The Decision To Fight Or Run Can Make Or Break Your Day News, Sports, Jobs

Seemingly automatic decisions, which we make with barely a moment invested in thinking, can be crucial to the results of our days on the water.

Should I turn left or right when moving away from the platform? Should I tie a chartreuse crankbait to my line or go with a red one? Spinner or template? Shallow or deep? Crappies or golden? Nightcrawler or minnow?

Our options include so many variables that they are enough to turn any angler’s head. But with a little intuition and a little knowledge, the chances of making the right choice increase exponentially.

Perhaps the most important decision on a day of fishing is to stay or go. If the score remains zero after an hour in one place, do you remove the plug and go to another water? Or do you refine your tactics and adjust it?

It is a decision as old as the fishery itself.

We are faced with the choice of staying or leaving almost every time we go to the lake. Looking back on some of my most memorable fishing days, I admit that I changed my fortunes because I decided to either keep hammering the same area or change the water.

Conversely, looking back on some of my most forgettable fishing days, I can see that at the critical moment of the day, the moment I faced the decisive moment, I didn’t make the right choice.

The challenge for anglers is that there is no classic answer to the grind or gallop question. Plus, your decision to stay might pay off, while others on the same lake on the same day might win big jackpots because they stepped back and moved on.

For me, choosing between staying or going comes down to what my head and my heart tell me.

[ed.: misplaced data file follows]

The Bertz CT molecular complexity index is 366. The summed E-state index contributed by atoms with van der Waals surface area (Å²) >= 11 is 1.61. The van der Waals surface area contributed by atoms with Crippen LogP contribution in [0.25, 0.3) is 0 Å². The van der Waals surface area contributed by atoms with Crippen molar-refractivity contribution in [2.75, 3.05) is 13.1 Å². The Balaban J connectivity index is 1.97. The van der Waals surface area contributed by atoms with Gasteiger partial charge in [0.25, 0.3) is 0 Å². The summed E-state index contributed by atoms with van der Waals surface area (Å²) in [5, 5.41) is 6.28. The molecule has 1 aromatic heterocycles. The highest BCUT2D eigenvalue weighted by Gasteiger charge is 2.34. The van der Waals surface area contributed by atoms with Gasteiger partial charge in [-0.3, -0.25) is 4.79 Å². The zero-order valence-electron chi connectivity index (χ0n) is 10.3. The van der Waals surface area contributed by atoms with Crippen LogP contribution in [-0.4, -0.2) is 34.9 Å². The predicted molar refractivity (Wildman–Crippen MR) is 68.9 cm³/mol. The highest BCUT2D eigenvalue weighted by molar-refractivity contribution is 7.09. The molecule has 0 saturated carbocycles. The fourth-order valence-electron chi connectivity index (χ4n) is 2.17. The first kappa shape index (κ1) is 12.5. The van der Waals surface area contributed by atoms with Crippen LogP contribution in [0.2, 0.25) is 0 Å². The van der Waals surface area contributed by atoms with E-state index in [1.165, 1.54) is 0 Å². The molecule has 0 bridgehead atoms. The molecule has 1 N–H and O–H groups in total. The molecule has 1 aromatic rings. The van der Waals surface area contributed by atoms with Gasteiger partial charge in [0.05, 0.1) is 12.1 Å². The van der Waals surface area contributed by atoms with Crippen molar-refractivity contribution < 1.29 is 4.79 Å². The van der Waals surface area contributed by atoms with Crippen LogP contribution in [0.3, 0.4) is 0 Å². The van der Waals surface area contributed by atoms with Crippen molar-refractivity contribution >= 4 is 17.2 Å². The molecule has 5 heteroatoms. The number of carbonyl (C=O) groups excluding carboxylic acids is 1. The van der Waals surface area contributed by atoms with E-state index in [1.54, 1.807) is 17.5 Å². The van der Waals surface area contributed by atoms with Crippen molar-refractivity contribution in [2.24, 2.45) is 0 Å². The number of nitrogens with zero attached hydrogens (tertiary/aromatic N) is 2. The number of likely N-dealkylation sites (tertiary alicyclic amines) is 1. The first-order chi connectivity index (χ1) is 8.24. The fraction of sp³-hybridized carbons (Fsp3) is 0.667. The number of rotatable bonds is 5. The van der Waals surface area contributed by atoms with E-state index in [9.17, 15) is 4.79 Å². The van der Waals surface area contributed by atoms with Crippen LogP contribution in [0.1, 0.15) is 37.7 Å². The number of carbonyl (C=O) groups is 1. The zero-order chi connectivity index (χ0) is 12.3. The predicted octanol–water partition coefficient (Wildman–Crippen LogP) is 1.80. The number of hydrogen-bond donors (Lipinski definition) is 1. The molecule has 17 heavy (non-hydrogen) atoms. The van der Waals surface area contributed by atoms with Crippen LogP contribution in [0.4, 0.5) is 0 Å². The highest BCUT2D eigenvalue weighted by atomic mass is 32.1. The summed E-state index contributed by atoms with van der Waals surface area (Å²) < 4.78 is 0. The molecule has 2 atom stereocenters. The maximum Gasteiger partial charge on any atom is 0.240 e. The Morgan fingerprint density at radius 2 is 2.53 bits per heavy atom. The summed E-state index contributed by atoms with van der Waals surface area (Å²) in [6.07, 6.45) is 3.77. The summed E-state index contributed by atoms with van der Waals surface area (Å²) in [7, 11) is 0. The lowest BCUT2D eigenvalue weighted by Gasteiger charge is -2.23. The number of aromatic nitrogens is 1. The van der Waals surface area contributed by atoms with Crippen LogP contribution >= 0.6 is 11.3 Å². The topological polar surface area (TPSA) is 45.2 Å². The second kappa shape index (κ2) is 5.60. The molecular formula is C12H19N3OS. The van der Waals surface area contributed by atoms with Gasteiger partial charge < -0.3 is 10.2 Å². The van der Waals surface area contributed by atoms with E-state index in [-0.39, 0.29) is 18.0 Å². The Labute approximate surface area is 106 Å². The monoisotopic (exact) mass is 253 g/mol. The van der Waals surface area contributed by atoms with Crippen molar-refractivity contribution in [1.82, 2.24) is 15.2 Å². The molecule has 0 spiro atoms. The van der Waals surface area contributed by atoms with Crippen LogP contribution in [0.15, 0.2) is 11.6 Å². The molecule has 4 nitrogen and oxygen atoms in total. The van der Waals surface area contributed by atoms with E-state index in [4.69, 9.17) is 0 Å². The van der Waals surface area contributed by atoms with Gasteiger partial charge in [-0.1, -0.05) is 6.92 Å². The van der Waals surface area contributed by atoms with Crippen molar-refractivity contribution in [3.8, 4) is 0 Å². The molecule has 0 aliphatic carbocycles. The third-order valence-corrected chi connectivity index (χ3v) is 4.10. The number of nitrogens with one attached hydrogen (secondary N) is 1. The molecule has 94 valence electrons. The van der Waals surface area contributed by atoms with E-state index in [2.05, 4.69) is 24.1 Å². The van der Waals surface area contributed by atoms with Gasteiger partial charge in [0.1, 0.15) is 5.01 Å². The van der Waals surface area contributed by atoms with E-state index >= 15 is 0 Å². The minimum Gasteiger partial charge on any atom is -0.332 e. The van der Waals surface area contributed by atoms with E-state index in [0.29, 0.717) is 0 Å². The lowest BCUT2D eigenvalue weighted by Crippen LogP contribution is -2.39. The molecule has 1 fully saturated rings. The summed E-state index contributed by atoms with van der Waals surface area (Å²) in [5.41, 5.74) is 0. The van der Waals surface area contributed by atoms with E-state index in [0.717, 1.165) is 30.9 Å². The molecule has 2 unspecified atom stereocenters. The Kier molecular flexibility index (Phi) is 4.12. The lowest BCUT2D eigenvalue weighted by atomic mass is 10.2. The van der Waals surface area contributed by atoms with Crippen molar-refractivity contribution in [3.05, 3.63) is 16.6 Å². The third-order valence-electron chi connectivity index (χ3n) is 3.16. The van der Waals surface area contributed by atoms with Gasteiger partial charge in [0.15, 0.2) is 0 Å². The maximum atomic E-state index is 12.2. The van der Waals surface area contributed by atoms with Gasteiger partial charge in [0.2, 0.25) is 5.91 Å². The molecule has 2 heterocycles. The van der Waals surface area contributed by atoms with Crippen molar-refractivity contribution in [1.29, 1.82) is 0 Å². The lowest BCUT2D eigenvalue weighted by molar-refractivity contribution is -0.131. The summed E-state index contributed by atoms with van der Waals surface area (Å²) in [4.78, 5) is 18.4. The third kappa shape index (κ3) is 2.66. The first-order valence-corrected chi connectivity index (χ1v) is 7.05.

I recently ran into this same question on one of my favorite lakes, Milton. It was a gloomy and windy day when I launched the Bass Cat, and my first decision was whether I should work the main points and lake structure for smallmouth bass or do the long slow-motion of the river for the large mouths in the cattail points near the Ellsworth Road Bridge.

The little ones tempted me, so I zoomed in on one of my favorite stretches of rocky shoreline and immediately hooked up and lost a two-pound gyrus. In the first hour I sailed several short fish and a long thin keeper.

No matter how hard I tried, I couldn’t force-feed the smallmouth bass I know living along this shore. The leaden gray sky was not ideal for the little ones, who are known to increase their activities on clear, sunny days.

With half of my fishing day already behind me, my options were to stay on the main lake and hike the high percentage areas or pull the electric motor and go south into the river.

I decided to give up my smallmouth ambitions and set up my rocking rods to throw soft plastic beaver tail baits into the dark holes in the cattail walls where the largemouth bass like to hide. .

My decision paid off. I pulled out several big basses and ended my day feeling satisfied that I had done the right thing when the turning point came. I weighed the merits of staying on small water in rough conditions or changing gears and fishing for bass that might not be turned off in cloudy weather.

The next time you go fishing, you will face similar decisions. Think about your options. Choose wisely and the fish will tell you if you did the right thing.

Jack Wollitz’s new book, The Common Angler: A Celebration of Fishing, was released on May 11. He loves emails from readers. Send a note to [email protected]

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